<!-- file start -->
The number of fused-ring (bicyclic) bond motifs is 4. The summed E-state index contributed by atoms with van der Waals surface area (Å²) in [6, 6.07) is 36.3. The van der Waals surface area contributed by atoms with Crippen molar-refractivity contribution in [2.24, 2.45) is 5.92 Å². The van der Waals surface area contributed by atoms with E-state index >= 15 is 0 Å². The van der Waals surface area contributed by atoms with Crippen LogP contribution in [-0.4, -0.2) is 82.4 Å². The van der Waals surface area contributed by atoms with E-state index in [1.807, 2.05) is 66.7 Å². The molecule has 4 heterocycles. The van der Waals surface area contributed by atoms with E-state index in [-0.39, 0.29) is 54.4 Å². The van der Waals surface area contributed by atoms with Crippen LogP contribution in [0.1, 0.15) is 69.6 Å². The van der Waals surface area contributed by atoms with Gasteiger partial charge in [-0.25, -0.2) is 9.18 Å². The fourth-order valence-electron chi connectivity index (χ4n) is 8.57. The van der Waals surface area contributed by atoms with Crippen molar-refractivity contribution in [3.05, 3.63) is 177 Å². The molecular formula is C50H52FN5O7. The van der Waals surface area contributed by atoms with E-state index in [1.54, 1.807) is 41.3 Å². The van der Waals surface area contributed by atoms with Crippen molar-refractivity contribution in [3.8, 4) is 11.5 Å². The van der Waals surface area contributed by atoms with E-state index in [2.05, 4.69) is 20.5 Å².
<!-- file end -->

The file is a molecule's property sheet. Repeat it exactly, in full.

The number of fused-ring (bicyclic) bond motifs is 4. The summed E-state index contributed by atoms with van der Waals surface area (Å²) in [6, 6.07) is 36.3. The van der Waals surface area contributed by atoms with Crippen molar-refractivity contribution in [2.24, 2.45) is 5.92 Å². The van der Waals surface area contributed by atoms with E-state index >= 15 is 0 Å². The van der Waals surface area contributed by atoms with Crippen LogP contribution in [-0.4, -0.2) is 82.4 Å². The van der Waals surface area contributed by atoms with E-state index in [1.807, 2.05) is 66.7 Å². The molecule has 4 heterocycles. The van der Waals surface area contributed by atoms with E-state index in [-0.39, 0.29) is 54.4 Å². The van der Waals surface area contributed by atoms with Crippen LogP contribution in [0.1, 0.15) is 69.6 Å². The van der Waals surface area contributed by atoms with Gasteiger partial charge in [-0.25, -0.2) is 9.18 Å². The fourth-order valence-electron chi connectivity index (χ4n) is 8.57. The van der Waals surface area contributed by atoms with Crippen molar-refractivity contribution in [3.05, 3.63) is 177 Å². The molecular formula is C50H52FN5O7. The van der Waals surface area contributed by atoms with E-state index in [1.54, 1.807) is 41.3 Å². The van der Waals surface area contributed by atoms with Crippen molar-refractivity contribution in [3.8, 4) is 11.5 Å². The van der Waals surface area contributed by atoms with E-state index in [2.05, 4.69) is 20.5 Å².